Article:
Urbanization is happening differently today than in the past and occurring most rapidly in places with the fewest resources. Traditional approaches are not able to keep up, leaving billions of people with poor access to basic necessities, dragging down economies and damaging the environment.

This synthesis report of the Towards a More Equal City series proposes a new way of thinking about urban development, where the metrics for a functional and thriving city are defined by the quality, reliability and affordability of essential services.

The report brings together the best thinking from over six years of research and more than 160 authors and reviewers. It acts as a roadmap for how to break through sectoral silos and the status quo to make cities more equal, which will in turn create prosperity, reduce environmental damage and improve livelihoods. The report documents breakthrough innovations from numerous cities, revealing real solutions and the outcomes of investing in equitable service provision. It also offers a clear path to recovery now and resilience in the future. 

Human development challenges are increasingly urban development challenges, including the ways in which they relate to climate change. These findings can help cities, countries and the global community make progress on critical global objectives, from the Sustainable Development Goals and UN Habitat’s New Urban Agenda to the Paris Agreement and COVID-19 recovery. 

Key Findings

  • More than 1.2 billion city dwellers — one in three globally, and two in three in low-income countries — are “under-served,” lacking access to one or more core urban services.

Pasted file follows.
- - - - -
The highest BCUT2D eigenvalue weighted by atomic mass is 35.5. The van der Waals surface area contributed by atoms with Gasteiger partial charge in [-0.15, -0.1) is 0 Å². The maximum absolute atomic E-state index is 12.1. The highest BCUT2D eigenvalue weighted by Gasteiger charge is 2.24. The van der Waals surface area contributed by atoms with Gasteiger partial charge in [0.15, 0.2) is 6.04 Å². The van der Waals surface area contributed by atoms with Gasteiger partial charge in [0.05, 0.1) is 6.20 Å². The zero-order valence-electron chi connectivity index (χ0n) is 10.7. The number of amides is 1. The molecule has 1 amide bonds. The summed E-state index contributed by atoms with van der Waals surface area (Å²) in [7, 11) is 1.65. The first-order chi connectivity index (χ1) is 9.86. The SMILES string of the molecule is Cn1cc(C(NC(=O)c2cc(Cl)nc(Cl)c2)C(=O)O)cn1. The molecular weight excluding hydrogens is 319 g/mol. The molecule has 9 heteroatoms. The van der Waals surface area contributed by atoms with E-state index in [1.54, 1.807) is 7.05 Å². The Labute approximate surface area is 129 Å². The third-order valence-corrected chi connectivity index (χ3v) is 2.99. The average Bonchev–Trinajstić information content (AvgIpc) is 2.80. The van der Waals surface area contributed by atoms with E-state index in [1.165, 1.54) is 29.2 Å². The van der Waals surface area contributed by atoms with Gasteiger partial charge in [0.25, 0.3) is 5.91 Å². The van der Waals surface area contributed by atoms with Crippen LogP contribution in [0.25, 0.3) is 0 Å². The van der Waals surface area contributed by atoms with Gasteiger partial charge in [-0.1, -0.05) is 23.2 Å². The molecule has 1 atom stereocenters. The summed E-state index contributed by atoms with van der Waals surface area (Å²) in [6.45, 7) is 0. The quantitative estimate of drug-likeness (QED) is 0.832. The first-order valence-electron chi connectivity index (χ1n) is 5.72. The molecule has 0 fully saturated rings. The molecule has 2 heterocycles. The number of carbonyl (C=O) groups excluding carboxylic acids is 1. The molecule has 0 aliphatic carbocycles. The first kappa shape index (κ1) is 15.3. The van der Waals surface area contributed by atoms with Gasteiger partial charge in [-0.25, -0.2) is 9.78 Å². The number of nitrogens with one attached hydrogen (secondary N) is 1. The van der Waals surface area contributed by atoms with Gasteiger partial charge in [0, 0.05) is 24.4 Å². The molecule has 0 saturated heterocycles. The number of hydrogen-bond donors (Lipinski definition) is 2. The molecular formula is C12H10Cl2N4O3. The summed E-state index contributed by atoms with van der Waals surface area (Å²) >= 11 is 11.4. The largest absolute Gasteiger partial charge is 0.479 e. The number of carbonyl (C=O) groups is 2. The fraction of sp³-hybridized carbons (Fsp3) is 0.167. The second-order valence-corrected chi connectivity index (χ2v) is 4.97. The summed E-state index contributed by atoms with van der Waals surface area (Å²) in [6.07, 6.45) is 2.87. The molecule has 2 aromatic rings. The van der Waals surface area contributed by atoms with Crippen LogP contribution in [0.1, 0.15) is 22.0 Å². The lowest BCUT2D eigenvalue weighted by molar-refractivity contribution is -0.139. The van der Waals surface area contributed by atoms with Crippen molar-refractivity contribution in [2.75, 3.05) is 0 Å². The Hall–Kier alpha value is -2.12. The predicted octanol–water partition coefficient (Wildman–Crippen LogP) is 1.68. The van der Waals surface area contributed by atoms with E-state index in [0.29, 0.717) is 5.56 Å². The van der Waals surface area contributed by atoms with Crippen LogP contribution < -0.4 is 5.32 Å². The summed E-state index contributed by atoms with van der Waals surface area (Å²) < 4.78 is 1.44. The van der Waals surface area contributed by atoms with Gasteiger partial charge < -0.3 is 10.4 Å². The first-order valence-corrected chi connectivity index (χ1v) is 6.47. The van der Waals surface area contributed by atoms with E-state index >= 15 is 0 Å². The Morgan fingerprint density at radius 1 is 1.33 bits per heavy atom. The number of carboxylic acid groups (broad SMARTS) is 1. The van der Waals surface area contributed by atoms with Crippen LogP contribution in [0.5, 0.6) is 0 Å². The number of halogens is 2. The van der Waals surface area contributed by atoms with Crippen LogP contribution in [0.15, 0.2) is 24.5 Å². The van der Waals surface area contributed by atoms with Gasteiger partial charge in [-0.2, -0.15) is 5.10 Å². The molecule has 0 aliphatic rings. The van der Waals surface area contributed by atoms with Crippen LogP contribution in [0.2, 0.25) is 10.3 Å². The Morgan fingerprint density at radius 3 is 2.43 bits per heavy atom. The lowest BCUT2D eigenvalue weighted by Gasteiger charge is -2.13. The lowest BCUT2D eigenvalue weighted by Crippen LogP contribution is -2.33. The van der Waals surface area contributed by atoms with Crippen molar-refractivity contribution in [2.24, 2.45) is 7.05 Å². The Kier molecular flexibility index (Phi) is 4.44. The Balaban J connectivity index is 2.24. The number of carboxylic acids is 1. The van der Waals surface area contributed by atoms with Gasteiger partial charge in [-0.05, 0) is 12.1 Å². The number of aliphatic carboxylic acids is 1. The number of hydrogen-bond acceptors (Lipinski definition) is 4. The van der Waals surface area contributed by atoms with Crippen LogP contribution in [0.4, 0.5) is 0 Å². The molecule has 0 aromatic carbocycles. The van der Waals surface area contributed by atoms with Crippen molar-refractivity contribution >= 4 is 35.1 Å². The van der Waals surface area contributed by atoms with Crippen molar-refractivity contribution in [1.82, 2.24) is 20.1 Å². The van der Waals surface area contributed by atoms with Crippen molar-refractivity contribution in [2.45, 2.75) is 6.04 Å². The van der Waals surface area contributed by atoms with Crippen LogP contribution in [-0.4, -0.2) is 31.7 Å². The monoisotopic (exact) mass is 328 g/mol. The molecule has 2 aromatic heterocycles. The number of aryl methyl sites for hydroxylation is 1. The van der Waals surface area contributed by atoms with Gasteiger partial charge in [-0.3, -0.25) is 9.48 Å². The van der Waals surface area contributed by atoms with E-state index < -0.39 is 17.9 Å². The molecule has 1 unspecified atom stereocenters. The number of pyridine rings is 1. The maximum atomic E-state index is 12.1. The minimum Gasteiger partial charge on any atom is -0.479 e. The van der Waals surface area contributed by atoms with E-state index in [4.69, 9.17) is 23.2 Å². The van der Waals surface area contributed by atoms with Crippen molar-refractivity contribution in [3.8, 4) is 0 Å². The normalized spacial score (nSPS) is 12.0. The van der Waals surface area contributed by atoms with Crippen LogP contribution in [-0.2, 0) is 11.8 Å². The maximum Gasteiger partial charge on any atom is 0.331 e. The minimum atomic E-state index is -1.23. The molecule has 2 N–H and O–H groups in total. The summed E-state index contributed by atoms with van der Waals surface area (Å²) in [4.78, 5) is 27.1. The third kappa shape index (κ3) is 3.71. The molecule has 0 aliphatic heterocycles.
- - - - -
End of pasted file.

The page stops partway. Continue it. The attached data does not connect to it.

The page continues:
• Some traditional measures of poverty no longer fit the changing urban context. For example, almost half of the population in 15 major cities in the global south lack access to reliable piped water, and 62% of the sewage and fecal sludge is unsafely managed. 
  • In low-income countries, 42% of the urban population lacks access to electricity, with as many as 25 power outages per month in some South Asian cities and every day in some African cities.
  • Low-income commuters overwhelmingly depend on walking, cycling and public transport, yet upwards of 95% of road space is typically allocated to cars and trucks.
  • Two billion workers, 50-80% of employment across Global South cities, operate in the “informal” economy. 
  • Informal and alternative service providers can help meet basic needs and partnering with them to deliver services may be more appropriate than extending municipal infrastructure in some places. 
  • Seven crucial urban transformations are needed in infrastructure design and delivery, service provision, data collection, urban employment, finance, land management and governance.
  • Key actions by governments, businesses and civil society can lead to transformative change. The report outlines what has worked from cities around the world to reimagine urban service provision, include the excluded and create the right enabling conditions for change.

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